Though they'd apparently changed their mind by the time they made Doom 3.
|Doom 3: BFG Edition (PC)|
Hang on, there's something bothering me about this screenshot. There's something not quite right with what I'm looking at here, but I can't quite pinpoint it.
For the new version of Doom included with Doom 3: BFG Edition the developers made a subtle tweak to the art, replacing the traditional video game red cross health symbol on the medikits with a red and white medicine pill symbol due to complaints from the Red Cross. Which kinda sucks.
This seems like a good time to mention that the game has health pick-ups instead of regenerating health. Honestly I like either system if it's done well and Doom gets it totally right, with health potions scattered around everywhere like coins in a Mario game and medikits and supercharges as a reward for finding secrets. The gameplay is absolutely not diminished when the player is low on health and creeping around desperately trying to find more.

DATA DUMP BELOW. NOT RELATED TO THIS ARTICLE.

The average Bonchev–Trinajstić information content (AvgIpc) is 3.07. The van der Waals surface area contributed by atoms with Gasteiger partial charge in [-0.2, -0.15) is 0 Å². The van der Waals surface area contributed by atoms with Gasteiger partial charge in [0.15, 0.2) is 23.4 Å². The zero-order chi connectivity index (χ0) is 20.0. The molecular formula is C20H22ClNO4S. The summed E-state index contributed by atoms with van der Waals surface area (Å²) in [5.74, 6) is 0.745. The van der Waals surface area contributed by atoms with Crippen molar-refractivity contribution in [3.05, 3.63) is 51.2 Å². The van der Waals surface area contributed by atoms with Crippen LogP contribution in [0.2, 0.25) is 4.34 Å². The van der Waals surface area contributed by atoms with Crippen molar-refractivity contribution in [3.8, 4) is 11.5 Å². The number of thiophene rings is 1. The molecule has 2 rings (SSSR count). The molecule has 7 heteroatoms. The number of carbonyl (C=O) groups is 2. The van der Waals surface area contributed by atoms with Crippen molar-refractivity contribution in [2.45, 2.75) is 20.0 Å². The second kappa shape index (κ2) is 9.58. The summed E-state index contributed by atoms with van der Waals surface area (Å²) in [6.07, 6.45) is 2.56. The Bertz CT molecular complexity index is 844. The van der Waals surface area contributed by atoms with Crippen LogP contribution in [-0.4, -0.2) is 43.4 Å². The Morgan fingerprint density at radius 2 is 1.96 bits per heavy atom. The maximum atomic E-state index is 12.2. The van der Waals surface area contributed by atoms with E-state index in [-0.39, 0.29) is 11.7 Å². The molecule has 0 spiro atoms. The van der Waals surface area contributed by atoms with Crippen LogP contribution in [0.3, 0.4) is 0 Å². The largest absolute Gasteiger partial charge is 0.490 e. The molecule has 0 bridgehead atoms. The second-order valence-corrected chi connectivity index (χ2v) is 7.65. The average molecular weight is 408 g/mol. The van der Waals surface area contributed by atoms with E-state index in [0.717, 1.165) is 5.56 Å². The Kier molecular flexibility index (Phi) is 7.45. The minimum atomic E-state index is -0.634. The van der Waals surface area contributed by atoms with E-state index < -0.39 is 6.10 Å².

Holy shit, the par time is 30 seconds? Well I find it hard to care about level records in a game without a level select, so I'm going to go and be extra slow on the next stage just to spite them. Actually the next level's set in a nuclear plant so that's probably not the best idea.
E1M2: NUCLEAR PLANT.
Oh look at that in the background on the left, it's a red key card door! Annoyingly it's not marked on the automap so I'll have to remember where it is for later.
This is the Super Nintendo version of the game by the way, powered by the mighty Super FX 2 chip and... well the music's pretty decent at least. The game is authentically recognisably Doom, with more accurate wall textures and levels than some of the other ports, but it has no floor or ceiling textures and it doesn't exactly run at a blazing frame rate. There's even a noticeable delay between pulling the trigger and watching the gun fire. This is pushing the SNES way out of its comfort zone though and I'm impressed they got as much as they did out of it.
Though giving me separate strafe buttons and still not letting me turn and strafe at the same time is unforgivable.